Let me tell you a little story about my childhood.
In order to fully appreciate this story, you have to understand a little about what six year-old Tracy was like.
Six year-old Tracy was the new kid at St. Joseph’s Catholic School that year. I had knee socks and pig-tails and really hairy legs because my dad is Indian, so I can’t help it, OK? I was the kid whose hand would shoot up in the air immediately after the teacher asked a question, my fingers waving and twitching, my bottom halfway off the seat, levitating from the energy of knowing the exact right answer before anyone else. Often the teacher didn’t call on me, which was weird, because while I was waving my hand in the air I would say things like “ooh ooh ooohhh, meeeee” to let her know I would make it worth her while. I don’t know what her problem was. Anyhow, I also had a major sweet tooth, which has carried over into my adulthood and has also been genetically passed down to my daughter.** As an adult, I have been known to eat fudge for dinner. Being able to eat fudge for dinner has turned out to be one of the only good things about being an adult so far.
So when Jason Nelson stood up at the front of the classroom and said, “If anyone can tell me what this word spells, I will give you my cupcake”, my ears perked up. Cupcake? Spelling? Two of my favorite things.
Then he proceeded to spell the word:
Never one to shy away from a challenge, I got to work sounding it out, just like the purple two-headed monster on Sesame Street taught me. “A” made a sound like “apple”–I silently repeated the sound “a–a–a” in my head. On to the next letter….I had to hurry! I couldn’t let someone else win that cupcake! It looked homemade too! Luckily the letter “S” had recently been the letter of the day on Sesame Street, so I was well studied. I silently made a hissing “s” sound in my head, and then quickly but efficiently started to scootch the two sounds together, sounding it out ever so carefully.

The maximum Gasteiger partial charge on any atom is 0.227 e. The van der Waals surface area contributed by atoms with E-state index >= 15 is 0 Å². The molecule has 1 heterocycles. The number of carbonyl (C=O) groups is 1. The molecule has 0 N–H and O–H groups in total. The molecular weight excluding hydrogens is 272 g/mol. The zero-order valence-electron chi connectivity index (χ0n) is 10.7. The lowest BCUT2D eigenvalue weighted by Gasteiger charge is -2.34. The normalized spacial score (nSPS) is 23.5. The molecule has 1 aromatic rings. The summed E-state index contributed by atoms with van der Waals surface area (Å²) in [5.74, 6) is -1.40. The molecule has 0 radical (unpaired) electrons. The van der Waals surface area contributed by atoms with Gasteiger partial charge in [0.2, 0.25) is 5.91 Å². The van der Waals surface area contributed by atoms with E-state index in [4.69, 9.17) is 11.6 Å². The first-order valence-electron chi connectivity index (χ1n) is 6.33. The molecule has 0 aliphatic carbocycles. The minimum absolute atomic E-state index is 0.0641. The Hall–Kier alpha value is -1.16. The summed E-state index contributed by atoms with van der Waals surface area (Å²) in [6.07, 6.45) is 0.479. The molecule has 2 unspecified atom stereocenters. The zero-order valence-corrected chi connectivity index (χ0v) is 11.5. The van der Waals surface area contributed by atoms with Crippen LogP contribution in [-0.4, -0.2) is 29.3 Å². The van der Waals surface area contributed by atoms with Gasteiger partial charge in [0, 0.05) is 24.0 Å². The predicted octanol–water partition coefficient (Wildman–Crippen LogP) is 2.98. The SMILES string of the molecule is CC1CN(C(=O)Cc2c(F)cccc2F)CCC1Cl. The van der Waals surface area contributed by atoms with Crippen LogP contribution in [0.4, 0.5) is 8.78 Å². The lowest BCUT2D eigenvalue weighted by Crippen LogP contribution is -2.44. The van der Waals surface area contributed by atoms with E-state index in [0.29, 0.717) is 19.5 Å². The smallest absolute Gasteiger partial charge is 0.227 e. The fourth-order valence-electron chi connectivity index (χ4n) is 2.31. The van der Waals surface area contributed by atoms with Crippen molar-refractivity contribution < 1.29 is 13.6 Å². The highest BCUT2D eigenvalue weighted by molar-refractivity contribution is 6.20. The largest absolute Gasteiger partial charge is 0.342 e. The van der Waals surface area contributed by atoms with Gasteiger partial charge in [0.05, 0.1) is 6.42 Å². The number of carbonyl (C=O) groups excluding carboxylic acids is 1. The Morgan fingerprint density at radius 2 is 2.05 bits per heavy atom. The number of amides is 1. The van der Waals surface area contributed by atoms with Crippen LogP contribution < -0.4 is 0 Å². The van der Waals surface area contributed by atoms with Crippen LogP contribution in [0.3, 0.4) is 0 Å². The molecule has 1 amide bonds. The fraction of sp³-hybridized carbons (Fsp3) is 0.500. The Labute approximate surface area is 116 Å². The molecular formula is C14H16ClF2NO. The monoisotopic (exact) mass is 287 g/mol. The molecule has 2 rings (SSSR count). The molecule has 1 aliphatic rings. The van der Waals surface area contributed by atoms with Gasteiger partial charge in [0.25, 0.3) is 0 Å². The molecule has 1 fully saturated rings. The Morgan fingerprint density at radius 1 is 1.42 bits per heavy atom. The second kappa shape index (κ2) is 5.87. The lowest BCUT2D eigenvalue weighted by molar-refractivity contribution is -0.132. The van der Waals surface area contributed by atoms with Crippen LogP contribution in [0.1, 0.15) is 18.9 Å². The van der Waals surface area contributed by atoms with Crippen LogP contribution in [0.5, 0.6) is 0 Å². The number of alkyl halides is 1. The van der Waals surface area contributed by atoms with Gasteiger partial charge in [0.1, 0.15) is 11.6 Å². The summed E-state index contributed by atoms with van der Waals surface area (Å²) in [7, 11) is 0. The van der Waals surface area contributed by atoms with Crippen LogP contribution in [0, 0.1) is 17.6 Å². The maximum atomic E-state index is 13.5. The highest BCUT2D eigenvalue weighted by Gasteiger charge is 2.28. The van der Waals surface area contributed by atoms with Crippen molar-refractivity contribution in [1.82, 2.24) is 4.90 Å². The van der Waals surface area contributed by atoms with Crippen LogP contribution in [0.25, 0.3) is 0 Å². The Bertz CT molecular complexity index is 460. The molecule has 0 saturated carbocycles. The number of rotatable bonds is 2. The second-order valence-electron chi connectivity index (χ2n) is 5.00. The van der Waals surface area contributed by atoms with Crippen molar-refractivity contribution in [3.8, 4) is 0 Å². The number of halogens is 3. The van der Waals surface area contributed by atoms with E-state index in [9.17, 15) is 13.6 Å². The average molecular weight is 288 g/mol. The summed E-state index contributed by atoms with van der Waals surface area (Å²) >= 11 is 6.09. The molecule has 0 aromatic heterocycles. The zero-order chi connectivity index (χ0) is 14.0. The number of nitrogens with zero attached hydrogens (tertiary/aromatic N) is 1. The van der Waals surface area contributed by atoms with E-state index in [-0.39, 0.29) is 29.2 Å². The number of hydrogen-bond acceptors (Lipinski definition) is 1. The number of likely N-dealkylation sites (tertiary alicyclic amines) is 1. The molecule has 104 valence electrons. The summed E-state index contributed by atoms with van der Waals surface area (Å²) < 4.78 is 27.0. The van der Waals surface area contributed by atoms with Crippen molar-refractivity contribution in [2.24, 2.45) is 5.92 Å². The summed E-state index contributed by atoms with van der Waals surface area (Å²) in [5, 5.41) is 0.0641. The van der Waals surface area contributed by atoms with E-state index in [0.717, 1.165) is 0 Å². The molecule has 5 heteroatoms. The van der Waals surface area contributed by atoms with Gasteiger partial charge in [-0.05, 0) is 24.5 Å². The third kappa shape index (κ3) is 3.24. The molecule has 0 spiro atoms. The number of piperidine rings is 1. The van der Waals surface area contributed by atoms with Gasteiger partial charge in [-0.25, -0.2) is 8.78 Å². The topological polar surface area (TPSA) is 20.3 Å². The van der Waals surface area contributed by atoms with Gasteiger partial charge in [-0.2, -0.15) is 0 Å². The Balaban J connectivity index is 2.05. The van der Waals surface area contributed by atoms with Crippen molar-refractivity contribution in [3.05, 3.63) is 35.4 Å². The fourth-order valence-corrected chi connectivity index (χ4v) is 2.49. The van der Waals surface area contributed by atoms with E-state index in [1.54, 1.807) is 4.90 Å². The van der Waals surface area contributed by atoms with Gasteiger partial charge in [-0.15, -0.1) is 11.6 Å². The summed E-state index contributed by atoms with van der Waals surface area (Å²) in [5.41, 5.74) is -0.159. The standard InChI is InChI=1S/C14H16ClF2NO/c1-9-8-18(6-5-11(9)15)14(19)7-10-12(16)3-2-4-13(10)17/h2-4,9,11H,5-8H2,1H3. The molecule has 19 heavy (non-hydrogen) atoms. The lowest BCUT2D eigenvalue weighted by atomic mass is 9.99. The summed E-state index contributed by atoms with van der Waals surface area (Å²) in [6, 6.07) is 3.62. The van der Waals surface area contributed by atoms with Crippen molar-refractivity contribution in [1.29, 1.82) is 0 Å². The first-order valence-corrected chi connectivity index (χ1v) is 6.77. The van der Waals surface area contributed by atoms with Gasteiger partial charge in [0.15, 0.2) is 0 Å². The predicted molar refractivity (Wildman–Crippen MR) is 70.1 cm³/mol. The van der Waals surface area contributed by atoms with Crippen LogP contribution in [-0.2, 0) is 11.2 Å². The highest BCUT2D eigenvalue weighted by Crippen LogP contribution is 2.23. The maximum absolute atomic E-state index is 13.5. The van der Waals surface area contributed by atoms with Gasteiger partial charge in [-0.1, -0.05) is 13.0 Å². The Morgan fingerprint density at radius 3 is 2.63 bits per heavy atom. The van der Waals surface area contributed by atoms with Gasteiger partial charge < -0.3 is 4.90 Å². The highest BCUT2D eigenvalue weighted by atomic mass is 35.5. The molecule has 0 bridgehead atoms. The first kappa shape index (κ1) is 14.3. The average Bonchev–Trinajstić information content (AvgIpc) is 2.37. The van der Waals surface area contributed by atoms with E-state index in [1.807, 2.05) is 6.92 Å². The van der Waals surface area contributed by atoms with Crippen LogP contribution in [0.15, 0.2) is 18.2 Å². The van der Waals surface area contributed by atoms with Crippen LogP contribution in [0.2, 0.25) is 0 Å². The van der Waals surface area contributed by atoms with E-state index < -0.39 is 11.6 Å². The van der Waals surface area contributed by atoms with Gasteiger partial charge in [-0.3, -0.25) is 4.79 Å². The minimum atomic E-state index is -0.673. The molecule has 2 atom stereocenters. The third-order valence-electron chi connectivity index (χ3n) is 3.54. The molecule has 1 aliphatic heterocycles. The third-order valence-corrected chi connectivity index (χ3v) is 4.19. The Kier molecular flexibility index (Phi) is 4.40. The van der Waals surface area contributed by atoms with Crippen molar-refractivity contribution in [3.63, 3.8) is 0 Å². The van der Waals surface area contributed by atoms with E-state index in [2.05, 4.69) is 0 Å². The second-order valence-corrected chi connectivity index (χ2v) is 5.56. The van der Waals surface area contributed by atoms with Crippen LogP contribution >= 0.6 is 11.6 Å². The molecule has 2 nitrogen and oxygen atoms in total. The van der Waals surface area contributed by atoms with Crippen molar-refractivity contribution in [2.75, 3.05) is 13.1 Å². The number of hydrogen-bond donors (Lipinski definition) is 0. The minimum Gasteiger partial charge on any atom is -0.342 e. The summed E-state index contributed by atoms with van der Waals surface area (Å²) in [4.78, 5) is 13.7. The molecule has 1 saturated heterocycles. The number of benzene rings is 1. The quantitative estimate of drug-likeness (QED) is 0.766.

ASS!! ASS!! ASS!! I jumped to my feet and exclaimed the word with great enthusiasm. And the room went silent. All eyes were on me, as I beamed from ear to ear and strutted up front to receive my cupcake.
But the temperature in the room had changed. My classmates were staring at me, mouths agape, as I peeled the paper wrapper off the bottom of Jason Nelson’s cupcake. It didn’t take too long to figure out that they were more shocked than awed, except I had no idea what I had done wrong. All I knew was that I felt suddenly ashamed, which totally ruined the spontaneous spelling bee for me, not to mention putting a damper on my cupcake enjoyment.
I don’t remember how I learned the truth about my faux-pas. And I’m sad to say it wasn’t my first experience with food shame, nor was it my last. However, I have been able to do the psychological work necessary to push past this painful memory and boldly eat cupcakes without fear. And sometimes I eat fudge for dinner.
*Where on earth were the teachers while this was happening, you ask? It was 1981, we ate lunch in our classrooms because our school did not have a cafeteria, and there was one teacher who would make periodic rounds to all of the 1st-3rd grade classrooms while the other teachers smoked cigarettes in the teacher’s lounge, which meant that a bunch of 1st graders spent much of their 30 minute lunch unsupervised. Ahhhh—the 80’s.
**This is my daughter. She inherited my sweet tooth but thankfully lives her life completely unencumbered, with ZERO cupcake shame.